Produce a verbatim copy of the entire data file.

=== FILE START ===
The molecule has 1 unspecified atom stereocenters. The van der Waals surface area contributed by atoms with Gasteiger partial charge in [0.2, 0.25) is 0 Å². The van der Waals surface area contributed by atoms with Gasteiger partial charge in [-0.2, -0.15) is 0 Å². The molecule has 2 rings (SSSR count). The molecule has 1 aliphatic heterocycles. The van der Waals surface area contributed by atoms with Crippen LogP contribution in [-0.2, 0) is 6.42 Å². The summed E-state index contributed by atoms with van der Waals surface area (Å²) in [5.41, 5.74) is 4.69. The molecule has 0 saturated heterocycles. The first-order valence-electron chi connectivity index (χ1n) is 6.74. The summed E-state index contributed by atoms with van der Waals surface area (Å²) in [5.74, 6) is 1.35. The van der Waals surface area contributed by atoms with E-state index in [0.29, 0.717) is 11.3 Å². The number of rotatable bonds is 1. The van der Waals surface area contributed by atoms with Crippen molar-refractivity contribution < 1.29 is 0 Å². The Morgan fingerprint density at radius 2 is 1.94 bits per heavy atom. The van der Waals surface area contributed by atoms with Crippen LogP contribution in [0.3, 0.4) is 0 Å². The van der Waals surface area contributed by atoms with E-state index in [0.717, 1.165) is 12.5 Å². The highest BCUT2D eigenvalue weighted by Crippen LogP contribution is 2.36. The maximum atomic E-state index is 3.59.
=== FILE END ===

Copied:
The molecule has 1 unspecified atom stereocenters. The van der Waals surface area contributed by atoms with Gasteiger partial charge in [0.2, 0.25) is 0 Å². The van der Waals surface area contributed by atoms with Gasteiger partial charge in [-0.2, -0.15) is 0 Å². The molecule has 2 rings (SSSR count). The molecule has 1 aliphatic heterocycles. The van der Waals surface area contributed by atoms with Crippen LogP contribution in [-0.2, 0) is 6.42 Å². The summed E-state index contributed by atoms with van der Waals surface area (Å²) in [5.41, 5.74) is 4.69. The molecule has 0 saturated heterocycles. The first-order valence-electron chi connectivity index (χ1n) is 6.74. The summed E-state index contributed by atoms with van der Waals surface area (Å²) in [5.74, 6) is 1.35. The van der Waals surface area contributed by atoms with E-state index in [0.29, 0.717) is 11.3 Å². The number of rotatable bonds is 1. The van der Waals surface area contributed by atoms with Crippen molar-refractivity contribution < 1.29 is 0 Å². The Morgan fingerprint density at radius 2 is 1.94 bits per heavy atom. The van der Waals surface area contributed by atoms with Crippen LogP contribution in [0.3, 0.4) is 0 Å². The van der Waals surface area contributed by atoms with E-state index in [0.717, 1.165) is 12.5 Å². The highest BCUT2D eigenvalue weighted by Crippen LogP contribution is 2.36. The maximum atomic E-state index is 3.59.